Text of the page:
According to Journalist Amando Dorinila, People Power was simply a transition from old to “new oligarchy.” Not much has changed in ownership of wealth during Cory’s time.

One is disappointed that none of the people of the lower orders of Philippine society is represented at the head table (at Club Filipino).

Most of the people inside are members of old political families whose social and economic backgrounds put them in key positions to influence policy decisions…,” he said in 1986.

6. Marcos did not steal from the people?

Rumors that Ferdinand Marcos had a massive stash of gold bars have been around for decades, justifying Imelda’s ostentatious living. Stories of her shopping spree included shutting down Rustan’s to avoid the crowd to charting an airplane to shop in Paris.

In 1989, business magnate and Marcos emissary Enrique Zobel claimed that Ferdinand left behind his widow, Imelda, gold bars worth at least $35 billion.

He said Marcos wanted to return enough money to pay the Philippine’s foreign debt, but Cory rejected it—doubting FFerdinand’ssincerity. [UPI Archives]

The Marcos gold bars

Imelda asserts that her husband was a lawyer for a mining company and became a gold trader and had tons of gold, before entering politics in 1949. “When Bill Gates was a college dropout, Ferdinand already possessed billions of dollars and tons of gold. It wasn’t stolen,” she said. [The Kingmaker 2019]

Rich beyond compare

The 1975 issue of Cosmopolitan Magazine listed Imelda Marcos as one of the richest women in the world. Some speculated that she was the richest of them all, even more than Queen Elizabeth II. [Lifetyle Inquirer]

In 2013, 24-Oras’ Mel Tianco interviewed Imelda Marcos. For the first time on national TV, the “Iron lady” admitted she was wealthy. Imelda gave a tour of her apartment and showed stacks of dossiers.

Tianco quipped, “If we go by all of these, you are rich beyond compare.” Imelda replied, “This will save the world.., the reason I want to survive. This is not for me anymore.” It remains to be seen if Ferdinand and Imelda were sincere or just whetting our appetite

In a TV interview in 2022, Marcos Jr. said, ” “Wala pa akong nakikitang gold na sinasabi nila” (In all of my life, I have not seen the alleged gold bars).

Perhaps, Ferdinand’s promise to relinquish his gold bars to the country is no longer an option.

Spanish gold and the Yamashita treasure

Author and Marcos apologist Rita Gadi claims that Ferdinand was already rich before becoming a president. He was allegedly a treasure hunter who created international bank accounts in Switzerland in 1954 and 1963 to hide his wealth. However, Vera Files debunked the claim.

Gadi also mentions a fascinating story of gold bars that Marcos hid on his walls that Imelda demolished. However, this could be a long string of propaganda to cover his track of embezzlement.

The most popular telltale of the Marcos billions came from one out of the 175 treasurer boxes of the Yamashita treasure that he stole from Roger Roxas, a treasure hunter from Baguio province.

Gen. Tomoyuki Yamashita’s translator, Eusebio Ocubo, collaborated on the treasure’s location with Roger. In 1971, he found the Burmese statue that came along with several wooden boxes that contained gold bars.

On April 6, 1971, Marcos sent armed men and used brute force to steal the treasure.

In 1996, a jury ruled that Rogelio Roxas was entitled to $22 billion from the Marcoses, NY Post reported. However, Roger had died in 1993, and the award money was none collectible.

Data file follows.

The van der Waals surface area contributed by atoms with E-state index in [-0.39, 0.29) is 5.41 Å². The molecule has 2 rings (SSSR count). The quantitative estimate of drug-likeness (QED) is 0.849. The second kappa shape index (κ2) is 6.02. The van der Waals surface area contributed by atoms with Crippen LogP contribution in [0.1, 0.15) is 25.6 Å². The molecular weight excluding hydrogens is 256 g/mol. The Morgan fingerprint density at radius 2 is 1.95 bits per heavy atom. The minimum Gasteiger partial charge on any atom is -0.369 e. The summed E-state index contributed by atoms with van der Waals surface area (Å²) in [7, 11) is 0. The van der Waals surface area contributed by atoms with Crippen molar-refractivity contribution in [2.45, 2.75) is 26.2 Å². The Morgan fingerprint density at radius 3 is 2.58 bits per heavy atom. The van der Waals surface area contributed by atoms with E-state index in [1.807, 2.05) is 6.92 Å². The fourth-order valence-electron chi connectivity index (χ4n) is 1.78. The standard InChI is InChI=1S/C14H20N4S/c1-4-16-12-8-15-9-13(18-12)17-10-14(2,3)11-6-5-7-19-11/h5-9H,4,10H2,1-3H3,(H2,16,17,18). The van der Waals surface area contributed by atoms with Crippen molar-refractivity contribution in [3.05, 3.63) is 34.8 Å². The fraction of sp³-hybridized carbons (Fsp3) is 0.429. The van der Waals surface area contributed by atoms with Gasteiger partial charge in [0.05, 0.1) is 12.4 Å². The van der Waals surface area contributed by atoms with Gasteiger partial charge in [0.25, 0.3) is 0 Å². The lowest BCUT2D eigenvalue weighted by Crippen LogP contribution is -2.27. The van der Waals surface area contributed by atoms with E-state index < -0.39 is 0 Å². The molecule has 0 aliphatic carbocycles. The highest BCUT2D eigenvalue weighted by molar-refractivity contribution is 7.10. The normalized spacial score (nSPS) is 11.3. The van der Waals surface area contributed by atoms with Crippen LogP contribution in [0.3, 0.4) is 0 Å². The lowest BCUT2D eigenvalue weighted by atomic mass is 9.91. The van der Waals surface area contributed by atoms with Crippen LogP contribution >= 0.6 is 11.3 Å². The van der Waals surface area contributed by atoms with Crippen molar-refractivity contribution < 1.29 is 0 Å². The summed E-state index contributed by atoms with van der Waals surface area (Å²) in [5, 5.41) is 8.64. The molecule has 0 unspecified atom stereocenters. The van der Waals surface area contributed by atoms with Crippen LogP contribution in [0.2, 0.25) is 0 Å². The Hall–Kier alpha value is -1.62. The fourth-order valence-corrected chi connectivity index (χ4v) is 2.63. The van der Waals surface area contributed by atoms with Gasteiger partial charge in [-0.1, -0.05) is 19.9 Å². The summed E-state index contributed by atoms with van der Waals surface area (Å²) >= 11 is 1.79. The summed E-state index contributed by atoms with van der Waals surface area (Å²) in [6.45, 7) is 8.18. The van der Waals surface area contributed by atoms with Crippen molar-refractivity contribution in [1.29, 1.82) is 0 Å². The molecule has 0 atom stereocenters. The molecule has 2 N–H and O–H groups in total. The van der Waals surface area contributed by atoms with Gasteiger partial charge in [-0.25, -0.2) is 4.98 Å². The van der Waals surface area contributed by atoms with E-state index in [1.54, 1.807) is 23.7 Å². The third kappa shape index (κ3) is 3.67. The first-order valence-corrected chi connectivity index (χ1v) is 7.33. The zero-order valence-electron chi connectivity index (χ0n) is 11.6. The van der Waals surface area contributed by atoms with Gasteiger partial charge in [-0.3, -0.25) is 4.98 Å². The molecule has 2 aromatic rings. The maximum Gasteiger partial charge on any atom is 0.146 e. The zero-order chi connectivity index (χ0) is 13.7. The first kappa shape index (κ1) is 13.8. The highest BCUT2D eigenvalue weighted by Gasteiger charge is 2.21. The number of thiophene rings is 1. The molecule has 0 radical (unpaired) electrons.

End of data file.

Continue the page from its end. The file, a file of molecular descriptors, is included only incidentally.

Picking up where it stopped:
Loboc’s “Bridge to Nowhere”

Marcos allegedly used his power and influence to look for the Spanish treasure as well. For example, the unfinished flyover bridge in Loboc, built in the 1970s, was strategically pointed to the 400 years old church. Locals said doing so justifies the demolition of the landmark.

Spanish gold articles were allegedly buried beneath the church before its construction in 1734. Centuries-old rumors said friars kept them underneath to keep them safe from Muslim invaders in the 1600s.

7. Duterterism: “Dictators” make things happen

A sense of political stability was evident during the term of Cory Aquino and her son, Benigno “Noynoy” Aquino Jr. Like her mother, Noynoy’s leadership was marked by ineptitude and incompetence, said UP professor Clarita Carlos.

Then came Duterte, who supported the Marcoses. His “dictator” image was reminiscent of Ferdinand Marcos, who had things done by sheer will. Duterte exceeded it with mega-infrastructures in one term.

Duterte’s lofty ‘Build, Build, Build’

Even if it meant taking in dangerously massive loans from China, President Duterte ostensibly put to work progressive plans for the country with sheer will. It pleased the people.

Evidently, “dictators” have accomplished more for the country than the combined leadership of two Aquinos who spent less on infrastructures—although they remained incorruptible.

Even if Duterte Sr. withdrew his public support for Bong Bong in 2022 by bad-mouthing him, his last name was the main reason people wanted to vote for him.

Noynoy Aquino’s ambivalence vs. the brash Duterte

Duterte’s leadership is a dichotomy of Marcos and Aquino’s leadership. But for the most part, it exposed Nonoy’s ambivalence—reminiscent of his mother’s weak leadership.

For example, he ignored HK’s demand for an apology during the 2010 Bus hostage crisis that endangered OFWs in China.

His incompetence in handling the Mamasapano mission led to the massacre of SAF44 in 2015. He repeatedly ignored the “Tanim Bala” scam that Duterte resolved in his first 100 days.

Her mother, Cory, was also associated with nepotism that favored oligarchs, the issue of Hacienda Luisita, and the Mendiola massacre.

Unlike the Aquinos, Marcos Jr., like his father, admitted he was, in a sense, a Machiavellian. Duterte shows a similar leadership style, evident in his war on drugs.

In a sense, a Machiavellian.

Duterterism and the new Marcos

It would have been improbably for Bongbong Marcos Jr. to win the presidency without the support of the “Duterte brand.” Rodrigo Duterte’s brute leadership was better for most Pinoys because he got things done—reminiscent of Marcos’ leadership.

His daughter Sara Duterte who ran as Marcos Jr’s vice president, has a similar character. She is the “alpha” of the family, her father said. Together, they were the perfect brand to win in 2022.

marcs is back
The rise of the Phoenix: BBM critics accuse him of propaganda and historical revisionism, the reason he won the hearts of 31 million Filipinos who voted for him.